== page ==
Former NFL punter Chris Kluwe has accused the Minnesota Vikings of releasing him in May because of his advocacy for LGBT rights, and accused at least one assistant coach of making a number of bigoted comments.
In a post published on Deadspin today, Kluwe wrote, "I honestly don't know if my activism was the reason I got fired. However, I'm pretty confident it was."
Kluwe details a damning chain of events that led to his eventual release, starting in the summer of 2012 when he was approached for assistance by a Minnesota-based group called Minnesotans for Marriage Equality. He said a day after Deadspin published a letter he'd written to Maryland delegate Emmett C. Burns Jr. "chastising him for trampling the free-speech rights of Baltimore Ravens linebacker Brendon Ayanbadejo," then-Vikings head coach Leslie Frazier called him in for a meeting to discourage him from speaking out about his support for same-sex marriage rights.
Kluwe also said Vikings special teams coordinator Mike Priefer started using homophobic language in his presence and singled him out for verbal abuse despite little change in his on-field performance. Kluwe alleges Priefer, in a meeting with players, said, "We should round up all the gays, send them to an island, and then nuke it until it glows."
In a press release this afternoon, the Vikings vigorously denied Kluwe was cut because of his work with LGBT rights groups.
"Because he was identified with the Vikings, Chris was asked to be respectful while expressing his opinions. Team ownership and management also repeatedly emphasized to Chris that the Vikings would not impinge on his right to express his views," the Vikings said in the release. "Any notion that Chris was released from our football team due to his stance on marriage equality is entirely inaccurate and inconsistent with team policy. Chris was released strictly based on his football performance."
Frazier, who was fired by the Vikings last week after going 20-31 in little more than three seasons as head coach, wasn't immediately available for comment.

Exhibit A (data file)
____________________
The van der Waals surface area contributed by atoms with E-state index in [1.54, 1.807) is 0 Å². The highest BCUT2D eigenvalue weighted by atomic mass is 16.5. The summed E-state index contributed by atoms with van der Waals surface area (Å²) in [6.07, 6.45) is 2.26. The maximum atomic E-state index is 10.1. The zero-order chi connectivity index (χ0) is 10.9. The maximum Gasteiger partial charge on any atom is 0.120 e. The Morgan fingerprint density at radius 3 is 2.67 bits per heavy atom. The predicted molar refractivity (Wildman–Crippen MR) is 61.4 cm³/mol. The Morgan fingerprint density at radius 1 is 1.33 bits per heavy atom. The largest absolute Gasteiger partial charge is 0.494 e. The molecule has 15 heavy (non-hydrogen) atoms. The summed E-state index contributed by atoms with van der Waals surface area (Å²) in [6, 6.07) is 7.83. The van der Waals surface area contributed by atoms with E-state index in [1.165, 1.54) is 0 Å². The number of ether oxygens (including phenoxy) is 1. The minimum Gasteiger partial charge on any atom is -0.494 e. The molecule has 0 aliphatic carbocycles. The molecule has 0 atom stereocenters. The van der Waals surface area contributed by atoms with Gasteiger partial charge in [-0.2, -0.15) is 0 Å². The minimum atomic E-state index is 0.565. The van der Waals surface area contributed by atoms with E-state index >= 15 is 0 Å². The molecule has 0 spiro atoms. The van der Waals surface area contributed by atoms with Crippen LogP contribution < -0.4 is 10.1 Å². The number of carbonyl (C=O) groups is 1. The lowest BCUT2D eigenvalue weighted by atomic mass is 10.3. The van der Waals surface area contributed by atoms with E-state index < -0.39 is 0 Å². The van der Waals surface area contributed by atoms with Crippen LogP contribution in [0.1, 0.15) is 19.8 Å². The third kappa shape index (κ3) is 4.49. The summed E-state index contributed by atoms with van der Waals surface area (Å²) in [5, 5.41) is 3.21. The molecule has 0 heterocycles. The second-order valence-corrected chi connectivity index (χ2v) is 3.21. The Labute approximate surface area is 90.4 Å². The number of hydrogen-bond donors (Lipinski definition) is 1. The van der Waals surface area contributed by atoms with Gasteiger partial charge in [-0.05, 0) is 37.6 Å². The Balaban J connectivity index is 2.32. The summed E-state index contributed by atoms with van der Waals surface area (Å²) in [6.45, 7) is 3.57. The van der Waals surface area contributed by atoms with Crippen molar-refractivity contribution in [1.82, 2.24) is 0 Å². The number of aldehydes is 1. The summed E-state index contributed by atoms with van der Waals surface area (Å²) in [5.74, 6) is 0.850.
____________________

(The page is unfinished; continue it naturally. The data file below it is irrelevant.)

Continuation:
Former Baltimore linebacker and special teams star Brendon Ayabadejo, who is also a prominent advocate for LGBT rights, quickly rallied to Kluwe's defense on Twitter:
Wade Davis, a former NFL player and executive director for the You Can Play Project, an advocacy organization working to eradicate homophobia in professional sports, said he was out of town and unable to comment.
Patrick Burke, president of the You Can Play Project and player safety director for the NHL, deleted earlier tweets that some construed as questioning Kluwe's version of events. In a statement to BuzzFeed on Thursday, Burke clarified his earlier remarks.
"We're not saying this is OK, and we're not saying Chris should have been quiet about it. All we're saying is we do not want to see people take this incident and make it seem like you get cut for being gay-friendly in the NFL. That's not the story here," Burke said. "This is a story of a totally unacceptable, horrific, and (we hope) atypical incident based on some pretty unique circumstances. We want it to be handled correctly and swiftly by the NFL, but do not want other athletes to feel like their outspokenness would cost them their job."
Kluwe, who was also released by the Oakland Raiders in the preseason, hasn't said anything publicly since directing his Twitter followers to his post.
Update - Jan. 2, 7:45 p.m., ET: Minnesota State Sen. Scott Dibble calls for investigation.
Former Minnesota Viking's punter Chris Kluwe made a number of serious statements about the events leading up to his release from the team. He recently wrote an account supporting his view that the Vikings organization terminated his contract due to his views on gay marriage and willingness to be an advocate for greater freedom and equality for the LGBT community.
State Sen. Scott Dibble (DFL-Minn.) released the following statement in response to Kluwe's account:
"In Chris Kluwe's eight years with the Vikings, not only was he an outstanding contributor to the team on the field – setting several team records— he was also a tremendous contributor off the field, for his advocacy for freedom and dignity for all Minnesotans. His decision to publicly announce his opposition to the marriage amendment came at a critical time, when many in similar positions of leadership were afraid. His energy and humor helped give momentum to supporters of equality and helped ensure defeat of the marriage amendment.
Kluwe's allegations raise very serious concerns about the culture within the Minnesota Vikings organization. As a business partner of the state of Minnesota, we have strong expectations that the team uphold the values of tolerance and equality that we all share. I am encouraged to some degree by the team's statement in response, but the charges warrant a thorough investigation. If shown to be true, decisive action must be taken.
I am pleased to know that team owner Zygi Wilf supports marriage equality, and I hope he will use his position as the head of this organization to foster an atmosphere that allows the Minnesota Vikings to accept and value all of its players and coaches."
Update - Jan. 2, 9 p.m., ET: Priefer issues a statement.
Priefer addressed Kluwe's allegations in a written statement released to several Vikings beat writers this evening.